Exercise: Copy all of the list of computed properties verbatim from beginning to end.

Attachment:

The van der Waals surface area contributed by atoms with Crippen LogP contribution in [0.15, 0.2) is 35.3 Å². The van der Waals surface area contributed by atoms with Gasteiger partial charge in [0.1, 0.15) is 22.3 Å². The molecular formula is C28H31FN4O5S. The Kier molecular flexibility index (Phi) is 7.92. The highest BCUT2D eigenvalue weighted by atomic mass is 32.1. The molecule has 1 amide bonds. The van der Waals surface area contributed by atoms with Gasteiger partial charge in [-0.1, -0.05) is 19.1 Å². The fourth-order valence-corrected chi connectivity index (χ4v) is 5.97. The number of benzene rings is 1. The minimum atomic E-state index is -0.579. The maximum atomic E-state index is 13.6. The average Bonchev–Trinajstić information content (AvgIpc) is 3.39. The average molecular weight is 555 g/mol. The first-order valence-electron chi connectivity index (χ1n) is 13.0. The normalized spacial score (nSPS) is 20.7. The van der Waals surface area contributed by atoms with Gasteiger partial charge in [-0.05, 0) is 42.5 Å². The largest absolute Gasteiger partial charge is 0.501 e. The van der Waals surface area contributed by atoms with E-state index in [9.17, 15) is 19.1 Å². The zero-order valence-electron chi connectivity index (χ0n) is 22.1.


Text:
The van der Waals surface area contributed by atoms with Crippen LogP contribution in [0.15, 0.2) is 35.3 Å². The van der Waals surface area contributed by atoms with Gasteiger partial charge in [0.1, 0.15) is 22.3 Å². The molecular formula is C28H31FN4O5S. The Kier molecular flexibility index (Phi) is 7.92. The highest BCUT2D eigenvalue weighted by atomic mass is 32.1. The molecule has 1 amide bonds. The van der Waals surface area contributed by atoms with Gasteiger partial charge in [-0.1, -0.05) is 19.1 Å². The fourth-order valence-corrected chi connectivity index (χ4v) is 5.97. The number of benzene rings is 1. The minimum atomic E-state index is -0.579. The maximum atomic E-state index is 13.6. The average Bonchev–Trinajstić information content (AvgIpc) is 3.39. The average molecular weight is 555 g/mol. The first-order valence-electron chi connectivity index (χ1n) is 13.0. The normalized spacial score (nSPS) is 20.7. The van der Waals surface area contributed by atoms with Gasteiger partial charge in [-0.05, 0) is 42.5 Å². The largest absolute Gasteiger partial charge is 0.501 e. The van der Waals surface area contributed by atoms with E-state index in [9.17, 15) is 19.1 Å². The zero-order valence-electron chi connectivity index (χ0n) is 22.1.